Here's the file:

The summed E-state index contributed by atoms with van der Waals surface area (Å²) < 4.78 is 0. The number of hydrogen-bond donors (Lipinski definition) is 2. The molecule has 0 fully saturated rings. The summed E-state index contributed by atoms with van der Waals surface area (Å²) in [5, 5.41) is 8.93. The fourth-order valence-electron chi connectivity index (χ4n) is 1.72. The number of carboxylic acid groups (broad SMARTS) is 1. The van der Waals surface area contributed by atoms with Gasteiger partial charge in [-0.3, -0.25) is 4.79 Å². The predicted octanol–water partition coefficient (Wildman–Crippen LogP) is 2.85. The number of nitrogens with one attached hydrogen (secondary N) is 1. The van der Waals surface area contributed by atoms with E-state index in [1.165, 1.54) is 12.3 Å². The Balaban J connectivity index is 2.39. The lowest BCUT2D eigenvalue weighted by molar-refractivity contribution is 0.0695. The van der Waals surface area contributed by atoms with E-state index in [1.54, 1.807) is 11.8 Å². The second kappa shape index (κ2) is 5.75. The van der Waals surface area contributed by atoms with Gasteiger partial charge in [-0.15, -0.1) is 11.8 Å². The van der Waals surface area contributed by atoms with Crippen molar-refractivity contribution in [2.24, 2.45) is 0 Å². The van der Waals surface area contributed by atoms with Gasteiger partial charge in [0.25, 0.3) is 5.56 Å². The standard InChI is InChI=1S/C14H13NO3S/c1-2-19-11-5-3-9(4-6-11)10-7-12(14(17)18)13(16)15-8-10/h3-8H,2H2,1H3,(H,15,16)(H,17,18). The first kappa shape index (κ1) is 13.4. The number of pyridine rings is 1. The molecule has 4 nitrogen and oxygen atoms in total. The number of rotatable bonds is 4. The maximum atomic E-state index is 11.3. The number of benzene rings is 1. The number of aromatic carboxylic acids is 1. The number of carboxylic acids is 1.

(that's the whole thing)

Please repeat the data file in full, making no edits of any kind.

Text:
The summed E-state index contributed by atoms with van der Waals surface area (Å²) < 4.78 is 0. The number of hydrogen-bond donors (Lipinski definition) is 2. The molecule has 0 fully saturated rings. The summed E-state index contributed by atoms with van der Waals surface area (Å²) in [5, 5.41) is 8.93. The fourth-order valence-electron chi connectivity index (χ4n) is 1.72. The number of carboxylic acid groups (broad SMARTS) is 1. The van der Waals surface area contributed by atoms with Gasteiger partial charge in [-0.3, -0.25) is 4.79 Å². The predicted octanol–water partition coefficient (Wildman–Crippen LogP) is 2.85. The number of nitrogens with one attached hydrogen (secondary N) is 1. The van der Waals surface area contributed by atoms with E-state index in [1.165, 1.54) is 12.3 Å². The Balaban J connectivity index is 2.39. The lowest BCUT2D eigenvalue weighted by molar-refractivity contribution is 0.0695. The van der Waals surface area contributed by atoms with E-state index in [1.54, 1.807) is 11.8 Å². The second kappa shape index (κ2) is 5.75. The van der Waals surface area contributed by atoms with Gasteiger partial charge in [-0.15, -0.1) is 11.8 Å². The van der Waals surface area contributed by atoms with Crippen molar-refractivity contribution in [2.24, 2.45) is 0 Å². The van der Waals surface area contributed by atoms with Gasteiger partial charge in [0.25, 0.3) is 5.56 Å². The standard InChI is InChI=1S/C14H13NO3S/c1-2-19-11-5-3-9(4-6-11)10-7-12(14(17)18)13(16)15-8-10/h3-8H,2H2,1H3,(H,15,16)(H,17,18). The first kappa shape index (κ1) is 13.4. The number of pyridine rings is 1. The molecule has 4 nitrogen and oxygen atoms in total. The number of rotatable bonds is 4. The maximum atomic E-state index is 11.3. The number of benzene rings is 1. The number of aromatic carboxylic acids is 1. The number of carboxylic acids is 1.